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Analysis of Highly Coupled Wideband Antenna Arrays Using Scattering Parameter Network Models
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Wideband phased arrays require very tight element spacing to permit wide angle scanning of the main beam over the wide bandwidth. The consequence of tight spacing is very high mutual coupling among the elements in the array. Previous efforts by Virginia Tech Antenna Group has shown that the strong coupling can be utilized in arrays to obtain broadband frequency response while maintaining a small element spacing. However, mutual coupling between elements in a tightly coupled array can sometimes dramatically change the operating frequency, bandwidth, and radiation pattern from that of the single isolated element. Thus, there are some fundamental questions that remain regarding the effective operation of highly coupled arrays for beam forming, beam scanning, and aperture reconfiguration. Existing antenna pattern analysis techniques including the active element pattern method are inadequate for the application in highly coupled arrays. This dissertation focuses on the development of a new antenna array analysis technique. The presented method is based on the scattering parameter network descriptions of the array elements, associated feed network and the active element patterns. The developed model is general. It can be applied to an array of any size and configuration. The model can be utilized to determine directivity, gain and realized gain of arrays as well as their radiation efficiency and impedance mismatch. Using the network model, the relationship between radiation pattern characteristics and the input impedance characteristics of the array antennas becomes clear. Three types of source impedance matching conditions for array antennas are investigated using the model. A numerically simulated array of strip dipole array is used to investigate the effects of various impedance matching methods on the radiation pattern and impedance bandwidth. An application of network analysis is presented on an experimental investigation of $3\times 3$ Foursquare array test bed to further verify the concepts.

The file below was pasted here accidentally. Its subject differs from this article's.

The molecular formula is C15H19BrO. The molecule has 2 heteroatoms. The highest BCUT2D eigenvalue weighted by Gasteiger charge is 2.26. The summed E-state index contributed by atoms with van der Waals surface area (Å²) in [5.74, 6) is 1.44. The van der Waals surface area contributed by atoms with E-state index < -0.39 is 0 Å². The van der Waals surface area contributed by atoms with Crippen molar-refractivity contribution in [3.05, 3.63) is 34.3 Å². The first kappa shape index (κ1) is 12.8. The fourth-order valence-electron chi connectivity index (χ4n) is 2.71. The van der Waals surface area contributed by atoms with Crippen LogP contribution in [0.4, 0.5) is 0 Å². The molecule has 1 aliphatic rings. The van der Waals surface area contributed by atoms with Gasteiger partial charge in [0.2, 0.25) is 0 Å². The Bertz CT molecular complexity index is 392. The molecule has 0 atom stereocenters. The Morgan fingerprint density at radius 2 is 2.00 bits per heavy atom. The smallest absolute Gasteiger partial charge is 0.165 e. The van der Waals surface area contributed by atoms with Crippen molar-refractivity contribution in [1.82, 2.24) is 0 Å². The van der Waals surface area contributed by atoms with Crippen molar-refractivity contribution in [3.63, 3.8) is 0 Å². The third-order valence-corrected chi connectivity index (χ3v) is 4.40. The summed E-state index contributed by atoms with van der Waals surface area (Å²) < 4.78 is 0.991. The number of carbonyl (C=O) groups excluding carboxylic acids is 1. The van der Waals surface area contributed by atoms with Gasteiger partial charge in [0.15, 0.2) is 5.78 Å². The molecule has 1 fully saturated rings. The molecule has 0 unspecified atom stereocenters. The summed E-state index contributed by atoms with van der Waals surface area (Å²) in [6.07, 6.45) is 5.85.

- Doctoral Dissertations